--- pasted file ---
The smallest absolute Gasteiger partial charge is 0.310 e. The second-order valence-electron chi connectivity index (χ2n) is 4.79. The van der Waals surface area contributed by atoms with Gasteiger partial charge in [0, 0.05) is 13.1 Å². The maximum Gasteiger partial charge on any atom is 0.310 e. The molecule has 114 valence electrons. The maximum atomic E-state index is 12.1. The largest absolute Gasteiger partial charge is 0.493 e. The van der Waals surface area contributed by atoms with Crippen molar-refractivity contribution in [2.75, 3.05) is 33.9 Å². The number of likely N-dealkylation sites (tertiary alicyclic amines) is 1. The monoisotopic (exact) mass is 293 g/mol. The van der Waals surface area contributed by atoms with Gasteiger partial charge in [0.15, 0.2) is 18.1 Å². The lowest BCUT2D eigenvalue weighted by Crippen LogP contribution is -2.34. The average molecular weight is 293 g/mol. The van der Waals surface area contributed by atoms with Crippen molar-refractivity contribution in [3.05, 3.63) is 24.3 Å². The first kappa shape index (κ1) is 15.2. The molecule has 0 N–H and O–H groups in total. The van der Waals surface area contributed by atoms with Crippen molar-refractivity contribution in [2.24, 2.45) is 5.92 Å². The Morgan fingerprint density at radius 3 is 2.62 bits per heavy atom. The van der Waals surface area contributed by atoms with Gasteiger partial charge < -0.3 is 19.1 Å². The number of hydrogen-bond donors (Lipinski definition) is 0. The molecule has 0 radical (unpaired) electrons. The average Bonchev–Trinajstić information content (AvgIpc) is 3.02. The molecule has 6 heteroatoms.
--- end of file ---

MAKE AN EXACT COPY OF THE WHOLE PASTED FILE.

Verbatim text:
The smallest absolute Gasteiger partial charge is 0.310 e. The second-order valence-electron chi connectivity index (χ2n) is 4.79. The van der Waals surface area contributed by atoms with Gasteiger partial charge in [0, 0.05) is 13.1 Å². The maximum Gasteiger partial charge on any atom is 0.310 e. The molecule has 114 valence electrons. The maximum atomic E-state index is 12.1. The largest absolute Gasteiger partial charge is 0.493 e. The van der Waals surface area contributed by atoms with Crippen molar-refractivity contribution in [2.75, 3.05) is 33.9 Å². The number of likely N-dealkylation sites (tertiary alicyclic amines) is 1. The monoisotopic (exact) mass is 293 g/mol. The van der Waals surface area contributed by atoms with Gasteiger partial charge in [0.15, 0.2) is 18.1 Å². The lowest BCUT2D eigenvalue weighted by Crippen LogP contribution is -2.34. The average molecular weight is 293 g/mol. The van der Waals surface area contributed by atoms with Crippen molar-refractivity contribution in [3.05, 3.63) is 24.3 Å². The first kappa shape index (κ1) is 15.2. The molecule has 0 N–H and O–H groups in total. The van der Waals surface area contributed by atoms with Crippen molar-refractivity contribution in [2.24, 2.45) is 5.92 Å². The Morgan fingerprint density at radius 3 is 2.62 bits per heavy atom. The van der Waals surface area contributed by atoms with Gasteiger partial charge < -0.3 is 19.1 Å². The number of hydrogen-bond donors (Lipinski definition) is 0. The molecule has 0 radical (unpaired) electrons. The average Bonchev–Trinajstić information content (AvgIpc) is 3.02. The molecule has 6 heteroatoms.